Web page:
On behalf of the Society of Toxicology (SOT) Graduate Subcommittee, I am pleased to announce two new Supplementary Training in Education Program (STEP) awards to SOT graduate student members who have developed proposals for activities that support their future career direction.
Pictured at the left is Kimberly Stratford and at the right Laila Al-Eryani.
Kimberly Stratford, University of North Carolina at Chapel Hill, will be training with Alexandra Schneider of Helmholtz-Zentrum (HMGU) in Munich, Germany, in fall 2016. Dr. Schneider is involved in the Cooperative Health Research in the Region of Augsburg (KORA) cohort study. This long-term study seeks to survey the development and progression of chronic cardiovascular disease relative to multiple risk factors. Ms. Stratford has investigated the role of vitamin D deficiency (VDD) in cardiac function in mice models of air pollution exposure. While in Munich, she will learn statistical models to evaluate air pollution-induced health effects modified by VDD. In addition to learning the basic epidemiological methods, she also will provide assistance to HMGU scientists in understanding heart rate variability effects using analytical techniques that can be translated to human data.
Ms. Stratford’s advisor, Mehdi Hazari, states that this experience will “not only complement her basic science investigations but also provide some valuable training in epidemiological analyses.” Ms. Stratford predicts this training “will be monumental in my journey in becoming an independent cardiovascular toxicologist.”
Laila Al-Eryani, University of Louisville, will participate in the National Cancer Institute Molecular Prevention Course in Rockville, Maryland, August 1–5. This course provides a strong background about molecular biology and genetics of cancer, and an overview of cutting-edge research and techniques in the fields of molecular epidemiology, biomarkers, multi-omic, and translational research. Her dissertation research is focused on arsenic-induced skin cancer and the etiologic role of epigenetic changes, particularly differential miRNA expression. She is very interested in environmental toxicology and her future career goal is researching the etiology and the mechanisms of environmental toxicant-associated diseases.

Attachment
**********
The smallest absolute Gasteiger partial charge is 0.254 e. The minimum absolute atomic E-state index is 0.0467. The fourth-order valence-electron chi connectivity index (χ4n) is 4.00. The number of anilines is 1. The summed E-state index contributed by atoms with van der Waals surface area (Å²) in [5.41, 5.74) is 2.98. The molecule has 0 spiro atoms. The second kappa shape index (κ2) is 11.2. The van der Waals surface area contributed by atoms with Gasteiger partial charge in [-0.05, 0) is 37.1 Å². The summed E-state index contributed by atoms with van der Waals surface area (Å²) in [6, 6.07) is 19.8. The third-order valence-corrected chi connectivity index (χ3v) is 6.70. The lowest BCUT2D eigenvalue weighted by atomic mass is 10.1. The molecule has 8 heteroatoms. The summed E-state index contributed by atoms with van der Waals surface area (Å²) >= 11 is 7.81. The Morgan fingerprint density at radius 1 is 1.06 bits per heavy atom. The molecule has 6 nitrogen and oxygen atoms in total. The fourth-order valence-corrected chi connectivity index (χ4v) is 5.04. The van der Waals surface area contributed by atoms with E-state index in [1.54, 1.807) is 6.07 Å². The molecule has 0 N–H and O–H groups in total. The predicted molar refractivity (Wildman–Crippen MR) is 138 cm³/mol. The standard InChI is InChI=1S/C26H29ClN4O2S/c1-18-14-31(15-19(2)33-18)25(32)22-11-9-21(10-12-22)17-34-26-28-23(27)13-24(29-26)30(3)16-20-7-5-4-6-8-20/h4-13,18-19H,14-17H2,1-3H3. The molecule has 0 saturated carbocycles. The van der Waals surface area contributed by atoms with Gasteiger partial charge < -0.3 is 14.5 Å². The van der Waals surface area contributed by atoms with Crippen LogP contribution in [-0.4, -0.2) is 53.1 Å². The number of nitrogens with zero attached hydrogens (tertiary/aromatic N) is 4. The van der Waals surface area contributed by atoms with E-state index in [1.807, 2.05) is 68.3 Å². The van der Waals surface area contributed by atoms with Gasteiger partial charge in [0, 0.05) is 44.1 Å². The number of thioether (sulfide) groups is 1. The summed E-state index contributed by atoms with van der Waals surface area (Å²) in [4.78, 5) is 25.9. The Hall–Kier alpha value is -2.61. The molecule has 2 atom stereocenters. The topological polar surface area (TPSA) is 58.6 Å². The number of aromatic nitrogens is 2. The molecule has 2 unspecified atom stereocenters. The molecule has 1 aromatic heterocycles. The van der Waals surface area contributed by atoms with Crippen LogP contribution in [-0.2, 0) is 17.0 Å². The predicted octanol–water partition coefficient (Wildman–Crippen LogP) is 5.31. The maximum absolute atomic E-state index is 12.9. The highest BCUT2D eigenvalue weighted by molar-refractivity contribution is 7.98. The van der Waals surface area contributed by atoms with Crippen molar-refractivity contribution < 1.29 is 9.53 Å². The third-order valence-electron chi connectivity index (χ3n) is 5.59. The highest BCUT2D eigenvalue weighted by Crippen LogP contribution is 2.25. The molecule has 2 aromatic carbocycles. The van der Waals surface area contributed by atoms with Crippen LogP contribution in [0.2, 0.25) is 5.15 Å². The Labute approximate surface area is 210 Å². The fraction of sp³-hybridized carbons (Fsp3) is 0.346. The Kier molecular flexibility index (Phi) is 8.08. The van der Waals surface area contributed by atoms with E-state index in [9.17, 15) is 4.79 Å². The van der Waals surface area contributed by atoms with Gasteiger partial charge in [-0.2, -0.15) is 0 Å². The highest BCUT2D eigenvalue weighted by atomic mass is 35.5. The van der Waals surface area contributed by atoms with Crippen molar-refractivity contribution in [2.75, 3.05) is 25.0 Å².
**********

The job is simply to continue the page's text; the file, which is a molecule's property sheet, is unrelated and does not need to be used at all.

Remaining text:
J. Christopher States, Ms. Al-Eryani’s advisor, says “Her long-term goal is to be a principal investigator focused on environmental causes of chronic disease. The proposed training will provide her with state-of-the-art information on cancer prevention and in particular the role that big data will play.” In addition, he anticipates that the bioinformatics tools she learns will contribute to her research. Some of the course topics such as the human microbiome and metabolomics are not covered in courses at the University of Louisville.
A total of 14 STEP awards have been made. Information about these experiences is found in the STEP Reports. The next deadline for applications is October 9, 2016.